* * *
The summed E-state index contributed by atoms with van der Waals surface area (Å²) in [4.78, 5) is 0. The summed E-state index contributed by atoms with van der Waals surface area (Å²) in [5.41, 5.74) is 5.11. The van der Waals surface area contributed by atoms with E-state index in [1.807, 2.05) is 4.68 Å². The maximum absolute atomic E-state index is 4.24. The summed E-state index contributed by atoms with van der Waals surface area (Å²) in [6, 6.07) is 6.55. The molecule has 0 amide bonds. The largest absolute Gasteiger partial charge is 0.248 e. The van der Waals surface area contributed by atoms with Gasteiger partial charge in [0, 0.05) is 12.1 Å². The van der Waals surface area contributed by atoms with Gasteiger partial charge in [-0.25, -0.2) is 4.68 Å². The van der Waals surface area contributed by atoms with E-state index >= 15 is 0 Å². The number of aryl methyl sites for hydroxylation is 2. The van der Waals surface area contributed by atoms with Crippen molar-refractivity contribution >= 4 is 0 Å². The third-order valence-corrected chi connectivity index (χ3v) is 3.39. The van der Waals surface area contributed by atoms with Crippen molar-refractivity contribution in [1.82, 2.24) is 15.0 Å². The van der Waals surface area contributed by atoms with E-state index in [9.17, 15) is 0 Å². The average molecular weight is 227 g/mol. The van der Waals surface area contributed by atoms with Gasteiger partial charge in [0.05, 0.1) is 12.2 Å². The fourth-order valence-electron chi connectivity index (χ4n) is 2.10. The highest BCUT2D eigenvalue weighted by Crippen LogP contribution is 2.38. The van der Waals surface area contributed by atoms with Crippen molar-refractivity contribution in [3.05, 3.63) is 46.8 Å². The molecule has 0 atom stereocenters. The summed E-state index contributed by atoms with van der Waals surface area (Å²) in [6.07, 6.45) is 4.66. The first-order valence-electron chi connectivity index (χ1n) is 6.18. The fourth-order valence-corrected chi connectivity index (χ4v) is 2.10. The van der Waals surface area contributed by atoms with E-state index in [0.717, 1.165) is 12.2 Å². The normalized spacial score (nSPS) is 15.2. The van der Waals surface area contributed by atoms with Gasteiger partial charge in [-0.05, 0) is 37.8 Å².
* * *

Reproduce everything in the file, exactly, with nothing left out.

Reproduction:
The summed E-state index contributed by atoms with van der Waals surface area (Å²) in [4.78, 5) is 0. The summed E-state index contributed by atoms with van der Waals surface area (Å²) in [5.41, 5.74) is 5.11. The van der Waals surface area contributed by atoms with E-state index in [1.807, 2.05) is 4.68 Å². The maximum absolute atomic E-state index is 4.24. The summed E-state index contributed by atoms with van der Waals surface area (Å²) in [6, 6.07) is 6.55. The molecule has 0 amide bonds. The largest absolute Gasteiger partial charge is 0.248 e. The van der Waals surface area contributed by atoms with Gasteiger partial charge in [0, 0.05) is 12.1 Å². The van der Waals surface area contributed by atoms with Gasteiger partial charge in [-0.25, -0.2) is 4.68 Å². The van der Waals surface area contributed by atoms with E-state index >= 15 is 0 Å². The number of aryl methyl sites for hydroxylation is 2. The van der Waals surface area contributed by atoms with Crippen molar-refractivity contribution >= 4 is 0 Å². The third-order valence-corrected chi connectivity index (χ3v) is 3.39. The van der Waals surface area contributed by atoms with Crippen molar-refractivity contribution in [1.82, 2.24) is 15.0 Å². The van der Waals surface area contributed by atoms with E-state index in [9.17, 15) is 0 Å². The average molecular weight is 227 g/mol. The van der Waals surface area contributed by atoms with Gasteiger partial charge in [0.05, 0.1) is 12.2 Å². The fourth-order valence-electron chi connectivity index (χ4n) is 2.10. The highest BCUT2D eigenvalue weighted by Crippen LogP contribution is 2.38. The van der Waals surface area contributed by atoms with Crippen molar-refractivity contribution in [3.05, 3.63) is 46.8 Å². The molecule has 0 atom stereocenters. The summed E-state index contributed by atoms with van der Waals surface area (Å²) in [6.07, 6.45) is 4.66. The first-order valence-electron chi connectivity index (χ1n) is 6.18. The fourth-order valence-corrected chi connectivity index (χ4v) is 2.10. The van der Waals surface area contributed by atoms with E-state index in [0.717, 1.165) is 12.2 Å². The normalized spacial score (nSPS) is 15.2. The van der Waals surface area contributed by atoms with Gasteiger partial charge in [-0.05, 0) is 37.8 Å².